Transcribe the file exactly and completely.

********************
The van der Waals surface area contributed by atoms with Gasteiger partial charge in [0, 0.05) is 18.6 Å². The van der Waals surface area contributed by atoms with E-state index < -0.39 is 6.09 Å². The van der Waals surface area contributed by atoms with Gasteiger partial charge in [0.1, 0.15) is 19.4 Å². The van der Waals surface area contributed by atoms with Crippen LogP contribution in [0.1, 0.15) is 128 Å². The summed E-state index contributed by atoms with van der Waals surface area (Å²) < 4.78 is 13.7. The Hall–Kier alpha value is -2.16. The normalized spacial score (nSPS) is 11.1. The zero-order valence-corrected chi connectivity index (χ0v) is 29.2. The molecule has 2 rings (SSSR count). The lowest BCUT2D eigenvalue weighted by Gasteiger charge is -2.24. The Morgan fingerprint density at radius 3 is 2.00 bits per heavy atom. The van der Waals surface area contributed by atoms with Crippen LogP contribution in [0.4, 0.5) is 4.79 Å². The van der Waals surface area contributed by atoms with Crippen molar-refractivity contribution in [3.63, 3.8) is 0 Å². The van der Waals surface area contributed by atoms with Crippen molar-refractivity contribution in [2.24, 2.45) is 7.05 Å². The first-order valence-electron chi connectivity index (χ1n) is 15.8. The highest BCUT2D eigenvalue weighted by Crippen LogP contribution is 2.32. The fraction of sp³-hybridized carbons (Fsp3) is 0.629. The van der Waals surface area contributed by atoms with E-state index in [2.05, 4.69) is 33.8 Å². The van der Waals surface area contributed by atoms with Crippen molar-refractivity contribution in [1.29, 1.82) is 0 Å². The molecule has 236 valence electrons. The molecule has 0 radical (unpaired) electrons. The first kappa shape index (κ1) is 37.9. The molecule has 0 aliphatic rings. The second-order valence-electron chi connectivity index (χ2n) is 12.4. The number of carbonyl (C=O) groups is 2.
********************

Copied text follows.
The van der Waals surface area contributed by atoms with Gasteiger partial charge in [0, 0.05) is 18.6 Å². The van der Waals surface area contributed by atoms with E-state index < -0.39 is 6.09 Å². The van der Waals surface area contributed by atoms with Gasteiger partial charge in [0.1, 0.15) is 19.4 Å². The van der Waals surface area contributed by atoms with Crippen LogP contribution in [0.1, 0.15) is 128 Å². The summed E-state index contributed by atoms with van der Waals surface area (Å²) < 4.78 is 13.7. The Hall–Kier alpha value is -2.16. The normalized spacial score (nSPS) is 11.1. The zero-order valence-corrected chi connectivity index (χ0v) is 29.2. The molecule has 2 rings (SSSR count). The lowest BCUT2D eigenvalue weighted by Gasteiger charge is -2.24. The Morgan fingerprint density at radius 3 is 2.00 bits per heavy atom. The van der Waals surface area contributed by atoms with Crippen LogP contribution in [0.4, 0.5) is 4.79 Å². The van der Waals surface area contributed by atoms with Crippen molar-refractivity contribution in [3.63, 3.8) is 0 Å². The van der Waals surface area contributed by atoms with Crippen molar-refractivity contribution in [2.24, 2.45) is 7.05 Å². The first-order valence-electron chi connectivity index (χ1n) is 15.8. The highest BCUT2D eigenvalue weighted by Crippen LogP contribution is 2.32. The fraction of sp³-hybridized carbons (Fsp3) is 0.629. The van der Waals surface area contributed by atoms with E-state index in [2.05, 4.69) is 33.8 Å². The van der Waals surface area contributed by atoms with Crippen molar-refractivity contribution in [1.29, 1.82) is 0 Å². The molecule has 236 valence electrons. The molecule has 0 radical (unpaired) electrons. The first kappa shape index (κ1) is 37.9. The molecule has 0 aliphatic rings. The second-order valence-electron chi connectivity index (χ2n) is 12.4. The number of carbonyl (C=O) groups is 2.